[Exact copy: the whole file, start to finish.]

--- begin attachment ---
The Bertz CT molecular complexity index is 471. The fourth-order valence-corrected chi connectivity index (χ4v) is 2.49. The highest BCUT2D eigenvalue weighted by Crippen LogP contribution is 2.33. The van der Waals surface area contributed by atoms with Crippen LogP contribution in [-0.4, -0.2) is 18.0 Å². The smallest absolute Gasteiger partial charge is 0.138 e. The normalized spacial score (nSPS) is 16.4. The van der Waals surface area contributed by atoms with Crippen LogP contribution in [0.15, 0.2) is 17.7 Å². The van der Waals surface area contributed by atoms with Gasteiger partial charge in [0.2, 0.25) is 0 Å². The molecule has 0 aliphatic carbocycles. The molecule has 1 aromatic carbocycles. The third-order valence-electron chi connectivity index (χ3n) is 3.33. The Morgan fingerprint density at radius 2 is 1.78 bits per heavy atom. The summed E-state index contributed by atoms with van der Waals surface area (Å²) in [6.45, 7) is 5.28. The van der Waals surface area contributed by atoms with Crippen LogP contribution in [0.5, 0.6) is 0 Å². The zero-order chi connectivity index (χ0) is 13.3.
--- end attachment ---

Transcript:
The Bertz CT molecular complexity index is 471. The fourth-order valence-corrected chi connectivity index (χ4v) is 2.49. The highest BCUT2D eigenvalue weighted by Crippen LogP contribution is 2.33. The van der Waals surface area contributed by atoms with Crippen LogP contribution in [-0.4, -0.2) is 18.0 Å². The smallest absolute Gasteiger partial charge is 0.138 e. The normalized spacial score (nSPS) is 16.4. The van der Waals surface area contributed by atoms with Crippen LogP contribution in [0.15, 0.2) is 17.7 Å². The van der Waals surface area contributed by atoms with Gasteiger partial charge in [0.2, 0.25) is 0 Å². The molecule has 0 aliphatic carbocycles. The molecule has 1 aromatic carbocycles. The third-order valence-electron chi connectivity index (χ3n) is 3.33. The Morgan fingerprint density at radius 2 is 1.78 bits per heavy atom. The summed E-state index contributed by atoms with van der Waals surface area (Å²) in [6.45, 7) is 5.28. The van der Waals surface area contributed by atoms with Crippen LogP contribution in [0.5, 0.6) is 0 Å². The zero-order chi connectivity index (χ0) is 13.3.